“Excuse me; are you by chance a manager?” Establish that you are speaking to the right person with a “wee tip o’ the hat” to how important they are to keeping the plates-spinning and to resolving your issue. “We arrived at a smidge past 7 and the “greet and seat” was great.” Start off with something positive so that they don’t think you are another one of “those” thereby giving them an excuse to clinch-up and wash you off. “But now we are at 7:27 and we are dragging our bar order and I noticed that other tables have a bread basket which would sure help with our kids. If there is anything you could do to turn this around, my wife and I would sure appreciate it.” Request personal assistance and be willing to show appreciation for their help. Give them a chance to right the ship; don’t expect “freebies” out of the gate
- Note to managers: I’m sure you have had some exposure/instruction to the multitude of methods available to properly handle guest complaints, i.e., calmness, rationality, mirroring, acknowledgement, empathy, apologizing, and so forth. Let me just say that it is really very easy; just decide where you want to end-up with this party and backtrack from there. Whether they leave as life-long fanatics, fairly satisfied, or never coming back, it is all in the palm of your hands. It needn’t be a struggle, conflict or fight, to determine your desired outcome and then marshal resources to that end. I have seen many small complaints devolve into blood feuds because the person in charge showed-up with no idea where they wanted to end-up.
(“I might be give’n you some ice-tea on accounta’ we screwed up, but I ain’t gonna be give’n you no pie!”)
Your guest complaints are simply an emphatic disclosure of what they care about. As a manager your arc of progression is toward altering their current beliefs, which may include feelings such as, they don’t matter to you, you don’t care about them, and that you aren’t good at what you do. It is your ability to “think on your feet” or have the right “presence of mind” that will dictate the outcome 99% of the time.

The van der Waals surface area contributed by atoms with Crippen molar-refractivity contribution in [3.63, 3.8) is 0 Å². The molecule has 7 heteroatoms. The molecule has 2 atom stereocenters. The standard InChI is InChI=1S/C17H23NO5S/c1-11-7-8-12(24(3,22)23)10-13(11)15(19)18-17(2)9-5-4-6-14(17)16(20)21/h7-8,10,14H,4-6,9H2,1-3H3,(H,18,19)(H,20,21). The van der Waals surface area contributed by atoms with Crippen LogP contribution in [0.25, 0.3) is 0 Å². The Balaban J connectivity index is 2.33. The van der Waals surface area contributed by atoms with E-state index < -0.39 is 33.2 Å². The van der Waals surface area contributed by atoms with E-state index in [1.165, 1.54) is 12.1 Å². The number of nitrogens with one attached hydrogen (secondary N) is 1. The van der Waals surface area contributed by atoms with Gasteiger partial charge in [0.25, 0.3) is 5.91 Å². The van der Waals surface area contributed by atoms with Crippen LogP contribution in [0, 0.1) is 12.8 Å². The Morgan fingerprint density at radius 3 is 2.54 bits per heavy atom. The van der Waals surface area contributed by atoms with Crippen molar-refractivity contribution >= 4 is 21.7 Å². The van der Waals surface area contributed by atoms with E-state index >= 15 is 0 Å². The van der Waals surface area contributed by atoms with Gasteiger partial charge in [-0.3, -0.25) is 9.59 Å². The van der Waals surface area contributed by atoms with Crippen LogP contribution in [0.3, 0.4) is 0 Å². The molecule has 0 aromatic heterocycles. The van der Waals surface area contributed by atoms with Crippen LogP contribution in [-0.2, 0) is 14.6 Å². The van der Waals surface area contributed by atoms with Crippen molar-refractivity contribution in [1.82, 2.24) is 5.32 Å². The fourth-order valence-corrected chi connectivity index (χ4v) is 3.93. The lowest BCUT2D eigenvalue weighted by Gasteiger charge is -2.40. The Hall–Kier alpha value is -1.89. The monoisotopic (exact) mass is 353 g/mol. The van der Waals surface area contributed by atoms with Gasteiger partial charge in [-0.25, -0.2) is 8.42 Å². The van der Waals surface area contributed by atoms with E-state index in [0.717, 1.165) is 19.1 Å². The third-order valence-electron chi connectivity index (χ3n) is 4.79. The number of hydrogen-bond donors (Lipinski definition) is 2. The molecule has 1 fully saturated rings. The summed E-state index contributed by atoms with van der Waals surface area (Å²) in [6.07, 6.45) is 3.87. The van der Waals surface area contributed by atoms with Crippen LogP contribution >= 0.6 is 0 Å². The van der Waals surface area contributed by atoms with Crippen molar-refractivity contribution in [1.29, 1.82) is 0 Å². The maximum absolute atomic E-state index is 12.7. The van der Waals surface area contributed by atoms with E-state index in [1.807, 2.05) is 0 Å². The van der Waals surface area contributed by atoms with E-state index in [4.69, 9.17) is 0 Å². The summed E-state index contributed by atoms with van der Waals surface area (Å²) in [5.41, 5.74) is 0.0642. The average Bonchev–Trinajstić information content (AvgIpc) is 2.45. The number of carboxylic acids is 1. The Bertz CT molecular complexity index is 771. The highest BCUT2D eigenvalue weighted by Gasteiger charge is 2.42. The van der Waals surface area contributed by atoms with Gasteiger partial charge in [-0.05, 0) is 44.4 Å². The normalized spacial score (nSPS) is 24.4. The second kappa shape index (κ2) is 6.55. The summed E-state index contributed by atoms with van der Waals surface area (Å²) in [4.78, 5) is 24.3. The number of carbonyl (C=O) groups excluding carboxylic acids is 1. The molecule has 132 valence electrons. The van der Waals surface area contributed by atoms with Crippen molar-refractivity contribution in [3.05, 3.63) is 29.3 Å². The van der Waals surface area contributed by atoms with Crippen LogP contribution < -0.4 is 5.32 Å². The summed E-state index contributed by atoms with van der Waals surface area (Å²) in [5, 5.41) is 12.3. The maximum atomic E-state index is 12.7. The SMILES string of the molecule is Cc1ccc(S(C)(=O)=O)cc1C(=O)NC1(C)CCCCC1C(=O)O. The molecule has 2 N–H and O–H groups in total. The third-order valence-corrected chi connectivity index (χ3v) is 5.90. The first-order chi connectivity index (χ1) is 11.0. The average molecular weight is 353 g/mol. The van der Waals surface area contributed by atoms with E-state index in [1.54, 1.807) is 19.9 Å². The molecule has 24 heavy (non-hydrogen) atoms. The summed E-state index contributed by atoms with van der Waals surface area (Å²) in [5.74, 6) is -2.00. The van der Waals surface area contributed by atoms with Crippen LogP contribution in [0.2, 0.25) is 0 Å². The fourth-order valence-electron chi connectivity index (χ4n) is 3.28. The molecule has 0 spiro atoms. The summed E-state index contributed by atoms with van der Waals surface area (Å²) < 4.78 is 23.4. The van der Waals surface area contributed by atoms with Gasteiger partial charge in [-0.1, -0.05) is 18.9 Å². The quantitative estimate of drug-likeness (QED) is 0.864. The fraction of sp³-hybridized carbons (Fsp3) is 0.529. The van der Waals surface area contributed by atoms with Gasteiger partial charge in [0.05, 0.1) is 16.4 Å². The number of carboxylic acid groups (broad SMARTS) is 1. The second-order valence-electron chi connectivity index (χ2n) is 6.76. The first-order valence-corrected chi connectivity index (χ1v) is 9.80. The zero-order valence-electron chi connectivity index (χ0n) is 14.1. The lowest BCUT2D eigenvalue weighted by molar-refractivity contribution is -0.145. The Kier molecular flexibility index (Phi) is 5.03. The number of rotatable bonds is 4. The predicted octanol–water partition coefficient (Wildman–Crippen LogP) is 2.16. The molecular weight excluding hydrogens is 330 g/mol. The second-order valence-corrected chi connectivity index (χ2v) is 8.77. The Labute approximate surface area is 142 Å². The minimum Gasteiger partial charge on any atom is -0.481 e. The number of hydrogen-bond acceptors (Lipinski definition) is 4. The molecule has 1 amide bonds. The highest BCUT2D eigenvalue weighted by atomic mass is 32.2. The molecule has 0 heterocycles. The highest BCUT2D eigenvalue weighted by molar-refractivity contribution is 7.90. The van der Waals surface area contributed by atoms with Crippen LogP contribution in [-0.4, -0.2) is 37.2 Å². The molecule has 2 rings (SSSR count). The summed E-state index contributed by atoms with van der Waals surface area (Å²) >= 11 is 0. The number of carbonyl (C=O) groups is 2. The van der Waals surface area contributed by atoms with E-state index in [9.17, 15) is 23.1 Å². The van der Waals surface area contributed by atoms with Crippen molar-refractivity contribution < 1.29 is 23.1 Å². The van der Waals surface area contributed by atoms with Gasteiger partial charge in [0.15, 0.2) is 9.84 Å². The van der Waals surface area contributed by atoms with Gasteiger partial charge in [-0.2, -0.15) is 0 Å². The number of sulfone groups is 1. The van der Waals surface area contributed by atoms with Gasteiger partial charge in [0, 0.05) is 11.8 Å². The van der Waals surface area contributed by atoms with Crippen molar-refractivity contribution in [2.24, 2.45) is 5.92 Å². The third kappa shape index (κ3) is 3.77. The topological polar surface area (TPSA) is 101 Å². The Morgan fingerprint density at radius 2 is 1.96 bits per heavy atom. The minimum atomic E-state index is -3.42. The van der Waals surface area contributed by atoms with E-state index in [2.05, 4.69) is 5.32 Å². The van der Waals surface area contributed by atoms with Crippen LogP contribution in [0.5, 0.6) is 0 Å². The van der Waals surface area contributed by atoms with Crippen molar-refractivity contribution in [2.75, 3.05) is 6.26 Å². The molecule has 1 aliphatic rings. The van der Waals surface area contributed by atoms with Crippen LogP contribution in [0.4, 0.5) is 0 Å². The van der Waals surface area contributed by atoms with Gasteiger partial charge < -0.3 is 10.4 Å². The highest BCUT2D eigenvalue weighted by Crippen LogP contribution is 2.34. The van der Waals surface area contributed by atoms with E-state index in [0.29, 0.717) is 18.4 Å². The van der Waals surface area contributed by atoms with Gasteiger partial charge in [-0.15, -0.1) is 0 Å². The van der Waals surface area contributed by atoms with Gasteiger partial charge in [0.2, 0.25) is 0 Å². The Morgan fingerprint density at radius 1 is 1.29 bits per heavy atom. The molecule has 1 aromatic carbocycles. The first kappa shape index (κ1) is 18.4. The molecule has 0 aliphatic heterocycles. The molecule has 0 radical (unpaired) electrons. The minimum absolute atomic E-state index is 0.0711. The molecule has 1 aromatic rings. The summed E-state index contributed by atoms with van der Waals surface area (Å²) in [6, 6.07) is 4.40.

All of which brings us back to the manager/wine director/Captain of the Starship Summit, whom I had flagged down. He listened, he agreed, offering no excuses, he did offer a sincere apology and confidently stated that he would make things right. (You know, “Make it so…”)
Nothing was left in doubt after the first instant of his involvement. He insured that they not only caught up to our expectations, but surpassed them. We saw staff members that we had not previously seen, refills were automatic, and pre-bussing was timed to perfection. All the delicious hot food was hot, and the cold food was bone-chillin’ cold. My wife received preparation details of a fantastic spinach side dish. We tasted a couple of unsolicited samples of menu items he thought we might enjoy, and the kids shared their first world class dessert pastry. Our meal/relationship (key word) had started off on the wrong foot and this gentleman fixed it, without copping an attitude or comping a meal. Some of you may get enthralled when you witness a walk off dinger, a buzzer-beating tre’ or a hat-trick. Me? I like this.
Don’t save your savoring for cheese, wines, cigars or salumi. Sometimes, there is a mastercraftperson operating right before your eyes. If you get the chance, stop by the Broadmoor, and eat at the Summit. There is some pretty fine plate-spinning going on and it seems that they recover/rebound/rectify with the best of them.
Tags: Chase LeBlanc, Foodservice Manager, Great Manager, High Impact Hospitality, Hospitality, Hospitality Industry, Hospitality Manager, Leadager, Leader, Plate Spinning, Restaurant Consultant, Restaurant Manager, Restaurants